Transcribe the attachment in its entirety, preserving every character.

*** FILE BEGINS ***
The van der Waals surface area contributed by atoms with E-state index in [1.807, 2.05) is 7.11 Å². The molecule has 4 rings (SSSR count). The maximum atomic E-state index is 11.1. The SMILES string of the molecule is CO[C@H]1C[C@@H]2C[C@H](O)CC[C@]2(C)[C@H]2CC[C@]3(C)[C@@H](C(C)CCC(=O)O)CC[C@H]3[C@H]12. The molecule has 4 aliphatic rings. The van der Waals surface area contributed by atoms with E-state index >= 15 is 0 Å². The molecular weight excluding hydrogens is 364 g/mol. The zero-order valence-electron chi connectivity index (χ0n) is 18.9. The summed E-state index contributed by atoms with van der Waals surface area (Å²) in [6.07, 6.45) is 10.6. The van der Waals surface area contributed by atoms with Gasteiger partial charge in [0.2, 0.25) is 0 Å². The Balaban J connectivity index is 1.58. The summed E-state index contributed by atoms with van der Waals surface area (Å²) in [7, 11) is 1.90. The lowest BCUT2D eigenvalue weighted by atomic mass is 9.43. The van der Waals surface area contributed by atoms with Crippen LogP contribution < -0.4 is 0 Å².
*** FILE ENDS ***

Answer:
The van der Waals surface area contributed by atoms with E-state index in [1.807, 2.05) is 7.11 Å². The molecule has 4 rings (SSSR count). The maximum atomic E-state index is 11.1. The SMILES string of the molecule is CO[C@H]1C[C@@H]2C[C@H](O)CC[C@]2(C)[C@H]2CC[C@]3(C)[C@@H](C(C)CCC(=O)O)CC[C@H]3[C@H]12. The molecule has 4 aliphatic rings. The van der Waals surface area contributed by atoms with E-state index >= 15 is 0 Å². The molecular weight excluding hydrogens is 364 g/mol. The zero-order valence-electron chi connectivity index (χ0n) is 18.9. The summed E-state index contributed by atoms with van der Waals surface area (Å²) in [6.07, 6.45) is 10.6. The van der Waals surface area contributed by atoms with Gasteiger partial charge in [0.2, 0.25) is 0 Å². The Balaban J connectivity index is 1.58. The summed E-state index contributed by atoms with van der Waals surface area (Å²) in [7, 11) is 1.90. The lowest BCUT2D eigenvalue weighted by atomic mass is 9.43. The van der Waals surface area contributed by atoms with Crippen LogP contribution < -0.4 is 0 Å².